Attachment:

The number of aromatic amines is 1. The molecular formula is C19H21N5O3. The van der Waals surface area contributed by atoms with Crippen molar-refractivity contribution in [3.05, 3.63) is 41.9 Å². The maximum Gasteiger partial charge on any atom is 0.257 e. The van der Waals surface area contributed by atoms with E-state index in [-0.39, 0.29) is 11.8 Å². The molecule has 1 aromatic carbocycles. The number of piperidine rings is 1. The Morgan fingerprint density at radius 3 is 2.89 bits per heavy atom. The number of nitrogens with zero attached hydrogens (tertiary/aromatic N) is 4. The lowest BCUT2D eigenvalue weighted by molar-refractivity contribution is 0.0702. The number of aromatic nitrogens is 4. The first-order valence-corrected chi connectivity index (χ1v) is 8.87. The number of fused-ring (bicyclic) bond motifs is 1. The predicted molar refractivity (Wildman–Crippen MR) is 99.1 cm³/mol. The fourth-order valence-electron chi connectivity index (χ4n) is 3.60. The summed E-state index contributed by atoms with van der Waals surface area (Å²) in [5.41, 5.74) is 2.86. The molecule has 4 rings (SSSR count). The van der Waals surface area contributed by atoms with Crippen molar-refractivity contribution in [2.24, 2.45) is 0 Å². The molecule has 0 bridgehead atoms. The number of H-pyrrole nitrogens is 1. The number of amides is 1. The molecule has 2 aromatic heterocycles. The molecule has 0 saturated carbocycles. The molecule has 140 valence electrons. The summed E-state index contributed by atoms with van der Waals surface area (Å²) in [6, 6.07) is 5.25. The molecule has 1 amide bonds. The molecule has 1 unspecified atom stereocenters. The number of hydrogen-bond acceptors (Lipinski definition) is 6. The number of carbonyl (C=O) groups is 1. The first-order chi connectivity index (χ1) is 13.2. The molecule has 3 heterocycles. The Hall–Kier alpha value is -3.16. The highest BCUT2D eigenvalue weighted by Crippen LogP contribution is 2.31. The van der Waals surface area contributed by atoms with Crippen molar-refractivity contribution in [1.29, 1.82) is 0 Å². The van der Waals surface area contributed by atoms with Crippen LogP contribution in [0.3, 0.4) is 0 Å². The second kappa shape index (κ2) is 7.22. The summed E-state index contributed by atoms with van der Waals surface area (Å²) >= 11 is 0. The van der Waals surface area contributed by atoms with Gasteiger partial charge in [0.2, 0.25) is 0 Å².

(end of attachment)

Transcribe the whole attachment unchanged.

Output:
The number of aromatic amines is 1. The molecular formula is C19H21N5O3. The van der Waals surface area contributed by atoms with Crippen molar-refractivity contribution in [3.05, 3.63) is 41.9 Å². The maximum Gasteiger partial charge on any atom is 0.257 e. The van der Waals surface area contributed by atoms with E-state index in [-0.39, 0.29) is 11.8 Å². The molecule has 1 aromatic carbocycles. The number of piperidine rings is 1. The Morgan fingerprint density at radius 3 is 2.89 bits per heavy atom. The number of nitrogens with zero attached hydrogens (tertiary/aromatic N) is 4. The lowest BCUT2D eigenvalue weighted by molar-refractivity contribution is 0.0702. The number of aromatic nitrogens is 4. The first-order valence-corrected chi connectivity index (χ1v) is 8.87. The number of fused-ring (bicyclic) bond motifs is 1. The predicted molar refractivity (Wildman–Crippen MR) is 99.1 cm³/mol. The fourth-order valence-electron chi connectivity index (χ4n) is 3.60. The summed E-state index contributed by atoms with van der Waals surface area (Å²) in [5.41, 5.74) is 2.86. The molecule has 4 rings (SSSR count). The van der Waals surface area contributed by atoms with Crippen molar-refractivity contribution in [2.24, 2.45) is 0 Å². The molecule has 0 bridgehead atoms. The number of H-pyrrole nitrogens is 1. The number of amides is 1. The molecule has 2 aromatic heterocycles. The molecule has 0 saturated carbocycles. The molecule has 140 valence electrons. The summed E-state index contributed by atoms with van der Waals surface area (Å²) in [6, 6.07) is 5.25. The molecule has 1 amide bonds. The molecule has 1 unspecified atom stereocenters. The number of hydrogen-bond acceptors (Lipinski definition) is 6. The number of carbonyl (C=O) groups is 1. The first-order chi connectivity index (χ1) is 13.2. The molecule has 3 heterocycles. The Hall–Kier alpha value is -3.16. The highest BCUT2D eigenvalue weighted by Crippen LogP contribution is 2.31. The van der Waals surface area contributed by atoms with Crippen molar-refractivity contribution in [1.29, 1.82) is 0 Å². The van der Waals surface area contributed by atoms with Crippen LogP contribution in [0.3, 0.4) is 0 Å². The second kappa shape index (κ2) is 7.22. The summed E-state index contributed by atoms with van der Waals surface area (Å²) >= 11 is 0. The van der Waals surface area contributed by atoms with Gasteiger partial charge in [0.2, 0.25) is 0 Å².